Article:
I think there’s a typo in his quote. I believe he said “but that’s NOT going to be the end of the effort.”

He reaffirms their plan to continue a points-based loyalty program, no surprise there. But, he also goes on to say they want to branch out into other areas. This is already an area I think they do well on compared to Marriott, Hilton and IHG. Still, SPG is the undisputed leader in interesting recognition, from concerts sporting events to my wife getting a tennis lesson with Andre Agassi.

I think it’s interesting he uses the word “rewrite”, as that sounds like more of a substantial change rather than incremental.


On the subject of using their capital to purchase hotels as a means of growth:

When Marriott was our size, even larger than we are today, they owned vastly more real estate than we do today. They were forced to spin off their real estate because they were close to bankruptcy in the early ’90s, so it was a necessity for survival. Hilton, to this day, owns a huge base of real estate, although they’ve now announced that they’re going to spin it off. At different points in time, having the ability to deploy capital means a lot in establishing brand presence in different places. For us, because we are under-penetrated or not penetrated or not present in a number of markets, we recognize that we would want to utilize capital to go and secure a position in a given market.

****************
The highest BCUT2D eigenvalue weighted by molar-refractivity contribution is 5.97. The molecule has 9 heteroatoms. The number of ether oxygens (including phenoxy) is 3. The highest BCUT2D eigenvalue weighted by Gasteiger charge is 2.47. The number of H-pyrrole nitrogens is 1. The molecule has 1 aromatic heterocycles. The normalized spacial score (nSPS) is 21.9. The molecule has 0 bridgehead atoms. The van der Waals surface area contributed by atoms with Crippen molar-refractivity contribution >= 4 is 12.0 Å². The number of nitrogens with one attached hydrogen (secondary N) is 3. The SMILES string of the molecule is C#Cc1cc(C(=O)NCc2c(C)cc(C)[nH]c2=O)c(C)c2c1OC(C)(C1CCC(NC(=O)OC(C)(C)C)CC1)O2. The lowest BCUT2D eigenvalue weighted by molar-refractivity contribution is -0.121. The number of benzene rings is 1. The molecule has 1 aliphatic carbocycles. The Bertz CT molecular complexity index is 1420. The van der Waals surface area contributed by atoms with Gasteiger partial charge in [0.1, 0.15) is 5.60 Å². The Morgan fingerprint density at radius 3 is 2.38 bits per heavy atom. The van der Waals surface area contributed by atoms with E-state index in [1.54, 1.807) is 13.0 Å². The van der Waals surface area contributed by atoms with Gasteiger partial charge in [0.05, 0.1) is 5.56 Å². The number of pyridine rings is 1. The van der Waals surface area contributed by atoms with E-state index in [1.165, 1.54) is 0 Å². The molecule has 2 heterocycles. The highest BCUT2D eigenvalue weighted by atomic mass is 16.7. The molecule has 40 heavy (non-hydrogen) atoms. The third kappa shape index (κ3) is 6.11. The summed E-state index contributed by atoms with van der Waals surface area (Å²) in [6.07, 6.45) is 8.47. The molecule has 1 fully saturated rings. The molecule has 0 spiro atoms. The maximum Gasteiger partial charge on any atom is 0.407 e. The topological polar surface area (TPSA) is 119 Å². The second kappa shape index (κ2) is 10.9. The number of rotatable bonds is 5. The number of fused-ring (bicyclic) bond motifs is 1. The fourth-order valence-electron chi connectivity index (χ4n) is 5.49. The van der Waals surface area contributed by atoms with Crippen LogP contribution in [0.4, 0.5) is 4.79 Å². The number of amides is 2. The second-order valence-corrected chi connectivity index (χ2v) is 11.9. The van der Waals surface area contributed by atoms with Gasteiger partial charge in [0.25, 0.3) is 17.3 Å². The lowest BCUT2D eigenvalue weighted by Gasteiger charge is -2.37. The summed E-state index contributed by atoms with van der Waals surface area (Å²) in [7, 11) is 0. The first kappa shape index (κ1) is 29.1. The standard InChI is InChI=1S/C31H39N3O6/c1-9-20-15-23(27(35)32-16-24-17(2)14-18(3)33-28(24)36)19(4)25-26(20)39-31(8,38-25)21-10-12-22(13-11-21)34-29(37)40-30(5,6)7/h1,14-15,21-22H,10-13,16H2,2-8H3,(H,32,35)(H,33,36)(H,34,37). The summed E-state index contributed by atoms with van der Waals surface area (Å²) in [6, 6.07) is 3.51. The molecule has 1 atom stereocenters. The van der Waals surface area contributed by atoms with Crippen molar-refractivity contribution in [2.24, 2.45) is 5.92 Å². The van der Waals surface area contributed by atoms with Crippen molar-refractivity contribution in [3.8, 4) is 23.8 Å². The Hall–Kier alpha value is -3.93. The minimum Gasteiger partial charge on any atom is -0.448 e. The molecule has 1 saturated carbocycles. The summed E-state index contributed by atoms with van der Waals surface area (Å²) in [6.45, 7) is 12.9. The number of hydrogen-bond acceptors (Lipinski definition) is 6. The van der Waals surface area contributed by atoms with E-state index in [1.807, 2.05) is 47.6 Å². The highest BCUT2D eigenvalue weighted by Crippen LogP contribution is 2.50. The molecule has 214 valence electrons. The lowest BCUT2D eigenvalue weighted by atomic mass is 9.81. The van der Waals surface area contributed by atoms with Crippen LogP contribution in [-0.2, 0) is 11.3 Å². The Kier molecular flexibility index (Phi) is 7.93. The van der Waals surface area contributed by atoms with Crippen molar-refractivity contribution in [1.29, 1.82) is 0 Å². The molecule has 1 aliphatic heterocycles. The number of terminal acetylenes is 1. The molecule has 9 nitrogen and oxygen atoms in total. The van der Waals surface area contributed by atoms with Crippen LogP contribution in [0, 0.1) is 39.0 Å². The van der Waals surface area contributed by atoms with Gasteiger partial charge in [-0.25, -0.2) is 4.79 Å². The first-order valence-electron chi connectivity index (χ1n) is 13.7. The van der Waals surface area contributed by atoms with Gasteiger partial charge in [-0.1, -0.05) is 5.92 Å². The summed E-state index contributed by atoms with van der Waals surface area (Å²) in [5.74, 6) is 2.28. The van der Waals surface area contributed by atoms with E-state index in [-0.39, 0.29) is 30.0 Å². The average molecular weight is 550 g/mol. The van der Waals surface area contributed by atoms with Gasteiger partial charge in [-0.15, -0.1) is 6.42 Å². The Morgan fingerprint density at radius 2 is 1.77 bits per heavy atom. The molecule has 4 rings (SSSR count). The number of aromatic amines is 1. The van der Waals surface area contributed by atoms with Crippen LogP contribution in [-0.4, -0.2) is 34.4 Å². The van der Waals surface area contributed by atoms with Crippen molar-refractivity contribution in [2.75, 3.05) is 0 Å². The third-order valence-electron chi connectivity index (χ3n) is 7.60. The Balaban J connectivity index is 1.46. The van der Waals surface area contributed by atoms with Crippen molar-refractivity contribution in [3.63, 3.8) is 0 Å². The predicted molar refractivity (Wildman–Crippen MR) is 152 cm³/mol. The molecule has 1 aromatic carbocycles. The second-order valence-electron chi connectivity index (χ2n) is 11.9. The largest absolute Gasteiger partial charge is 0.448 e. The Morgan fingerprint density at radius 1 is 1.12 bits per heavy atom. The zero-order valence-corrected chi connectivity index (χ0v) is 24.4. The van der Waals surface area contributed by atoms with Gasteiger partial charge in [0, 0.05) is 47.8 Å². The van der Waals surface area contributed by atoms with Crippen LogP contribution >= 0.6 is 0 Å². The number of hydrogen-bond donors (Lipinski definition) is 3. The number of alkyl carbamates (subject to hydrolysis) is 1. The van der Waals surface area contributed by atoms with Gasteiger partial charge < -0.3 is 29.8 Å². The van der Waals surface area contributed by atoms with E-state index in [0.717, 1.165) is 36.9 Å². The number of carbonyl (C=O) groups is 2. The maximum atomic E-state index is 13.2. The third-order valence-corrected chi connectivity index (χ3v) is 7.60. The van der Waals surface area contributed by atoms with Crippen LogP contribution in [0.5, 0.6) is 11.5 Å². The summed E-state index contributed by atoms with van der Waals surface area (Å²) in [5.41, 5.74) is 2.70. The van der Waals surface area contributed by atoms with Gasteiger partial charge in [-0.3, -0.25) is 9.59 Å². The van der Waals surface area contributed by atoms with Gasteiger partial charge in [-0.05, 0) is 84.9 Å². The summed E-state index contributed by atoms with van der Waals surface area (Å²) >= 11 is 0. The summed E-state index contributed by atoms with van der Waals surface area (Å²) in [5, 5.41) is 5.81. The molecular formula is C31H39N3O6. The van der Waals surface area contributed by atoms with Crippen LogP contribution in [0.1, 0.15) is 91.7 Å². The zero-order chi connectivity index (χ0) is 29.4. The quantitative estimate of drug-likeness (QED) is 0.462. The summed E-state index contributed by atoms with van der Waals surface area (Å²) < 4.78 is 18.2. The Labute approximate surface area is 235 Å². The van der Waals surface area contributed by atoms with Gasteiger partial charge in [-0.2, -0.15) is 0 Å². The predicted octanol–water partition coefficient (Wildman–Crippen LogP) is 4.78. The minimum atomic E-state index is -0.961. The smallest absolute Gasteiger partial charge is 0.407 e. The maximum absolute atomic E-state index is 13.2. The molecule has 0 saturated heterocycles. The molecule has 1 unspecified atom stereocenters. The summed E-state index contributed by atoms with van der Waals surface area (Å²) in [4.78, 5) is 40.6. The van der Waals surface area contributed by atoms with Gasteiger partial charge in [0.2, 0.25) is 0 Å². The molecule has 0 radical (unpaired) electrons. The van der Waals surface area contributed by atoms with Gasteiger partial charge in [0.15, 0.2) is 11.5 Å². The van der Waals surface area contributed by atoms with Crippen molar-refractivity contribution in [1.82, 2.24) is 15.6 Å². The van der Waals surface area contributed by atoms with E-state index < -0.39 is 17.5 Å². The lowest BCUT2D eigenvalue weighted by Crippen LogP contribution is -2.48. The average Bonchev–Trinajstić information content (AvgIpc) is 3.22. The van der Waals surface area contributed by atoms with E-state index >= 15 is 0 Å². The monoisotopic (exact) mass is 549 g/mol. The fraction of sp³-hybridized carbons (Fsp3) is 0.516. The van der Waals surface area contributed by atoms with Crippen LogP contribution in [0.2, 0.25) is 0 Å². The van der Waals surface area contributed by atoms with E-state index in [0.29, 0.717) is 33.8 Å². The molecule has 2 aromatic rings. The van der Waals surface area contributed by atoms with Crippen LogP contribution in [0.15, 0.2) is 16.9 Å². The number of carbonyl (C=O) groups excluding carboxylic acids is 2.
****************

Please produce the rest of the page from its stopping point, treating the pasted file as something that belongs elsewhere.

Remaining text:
An example is Mexico City, where we were absent for 25 years. The Nikko Hotel became available for sale, and it was a clear opportunity for us to re-establish presence there. Therefore, we purchased the hotel and converted it to the Hyatt Regency Mexico City. Orlando, a market which we had focused on for years to have a very proper, big convention hotel, the Peabody Hotel became for sale, and we purchased that and it is now the Hyatt Regency Orlando. Wailea, a market that we had been out of for 30 years, or 25 years at least, in Maui, had an opportunity to joint venture with Starwood Capital and create the Andaz Wailea, but that required capital.